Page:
What Is a Dental Crown?

posted by Dr. Beau Beecher, DDS on 2/23/2022 in General

model showing how dental crown fits over a tooth

Did your friend mention she’s getting a dental crown procedure next week and you had no idea what she was talking about? You might’ve politely nodded, promising yourself to google “dental crown” later. Don’t go down a two-hour rabbit hole researching the term. This article is your quick, go-to guide to understanding dental crowns. Next time someone brings it up, you’ll be in the know!

What is a Dental Crown?

If you have a damaged or decaying tooth, you might feel self-conscious or embarrassed to smile. This is where a dental crown can boost your self-confidence. Simply put, a dental crown is a tooth-shaped cap that is placed over a damaged or decayed tooth. It’s the perfect solution to make your teeth look more uniform and provide additional protection to sensitive areas.

When Do You Need a Dental Crown? 

It’s natural for teeth to get damaged and worn down over time. That doesn’t mean you have to put up with not-so-great-looking teeth. If any of the following issues have changed the structure or appearance of your teeth, consult your dentist about getting a dental crown. 

Dental Cavities 

If a cavity is not treated, it can lead to tooth decay. Depending on the severity of your cavity, it may have eroded your tooth. Once your cavity is treated with a filling, a dental crown can cover the tooth.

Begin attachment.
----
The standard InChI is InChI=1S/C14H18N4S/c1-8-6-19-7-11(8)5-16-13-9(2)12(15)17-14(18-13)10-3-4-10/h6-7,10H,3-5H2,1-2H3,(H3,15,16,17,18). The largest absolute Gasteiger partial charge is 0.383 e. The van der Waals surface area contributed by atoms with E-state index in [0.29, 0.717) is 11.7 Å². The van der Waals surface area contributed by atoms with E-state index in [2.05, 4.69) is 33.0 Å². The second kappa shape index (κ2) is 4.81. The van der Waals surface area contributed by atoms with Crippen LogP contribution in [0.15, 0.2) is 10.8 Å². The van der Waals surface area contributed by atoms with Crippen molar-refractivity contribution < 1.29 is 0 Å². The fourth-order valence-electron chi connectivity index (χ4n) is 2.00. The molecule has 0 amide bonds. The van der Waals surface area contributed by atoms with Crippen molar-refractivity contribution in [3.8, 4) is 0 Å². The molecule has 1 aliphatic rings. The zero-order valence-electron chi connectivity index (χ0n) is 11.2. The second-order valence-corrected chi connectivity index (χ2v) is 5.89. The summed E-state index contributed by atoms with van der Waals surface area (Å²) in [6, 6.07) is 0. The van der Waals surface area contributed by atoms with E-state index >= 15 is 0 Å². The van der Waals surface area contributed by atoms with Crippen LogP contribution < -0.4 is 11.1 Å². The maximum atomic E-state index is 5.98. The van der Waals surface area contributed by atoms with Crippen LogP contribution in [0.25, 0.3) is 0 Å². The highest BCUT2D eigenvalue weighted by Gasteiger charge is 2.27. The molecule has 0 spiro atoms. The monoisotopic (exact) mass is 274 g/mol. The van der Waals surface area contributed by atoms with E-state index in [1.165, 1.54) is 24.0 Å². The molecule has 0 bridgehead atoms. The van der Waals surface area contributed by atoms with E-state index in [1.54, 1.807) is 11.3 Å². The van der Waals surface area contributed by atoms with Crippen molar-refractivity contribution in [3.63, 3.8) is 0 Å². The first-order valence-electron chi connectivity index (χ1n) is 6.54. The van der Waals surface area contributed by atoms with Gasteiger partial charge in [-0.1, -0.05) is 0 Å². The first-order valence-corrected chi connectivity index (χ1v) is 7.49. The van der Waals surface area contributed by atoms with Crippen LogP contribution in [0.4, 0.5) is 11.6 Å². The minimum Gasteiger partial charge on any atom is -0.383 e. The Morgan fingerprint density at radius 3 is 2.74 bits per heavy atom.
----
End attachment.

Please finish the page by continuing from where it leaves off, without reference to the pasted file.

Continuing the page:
Cracked or Weak Teeth 

Besides cavity decay, your teeth may have cracked or weakened over time. To keep your teeth intact, a dental crown can be placed to give proper support. Dentists may also use crowns to support any artificial teeth or dental implants in your mouth.

Discolored Teeth 

The most common reason for getting a dental crown is discolored teeth. Yellow, brown, or faded teeth don’t need to be the cause of embarrassment anymore. Crowns are an easy solution to getting a beautiful smile. 

Types of Dental Crowns

Believe it or not, there are different types of crowns to choose from. You can even decide between full  or partial coverage. There are also different materials from which your crown can be built. Depending on your tooth’s current condition and needs, your dentist will advise on the best material and crown type.

For Full Coverage: Traditional Crowns

A traditional crown covers your tooth completely. Dentists usually choose this option if your tooth is severely damaged. Traditional crowns are strong and give your weakened tooth adequate support. Some dentists may offer same-day crown procedures. 

For Partial Coverage: Onlay & 3/4 Crowns 

This is a good option if your tooth is mostly intact with minimum decay and erosion. Once the affected area is treated, your dentist may reshape the tooth to better accommodate the crown. Onlays and 3/4s cover the top or tip of your tooth.  

For Longer Durability: Metal Crowns

Some dental patients opt for metal crowns because they last longer. Metal is less likely to wear down over time. However, most individuals don’t want metal shining from their mouth, unless it’s a fashion choice. Dental patients will ask for a more natural-looking crown to blend in with the rest of their teeth.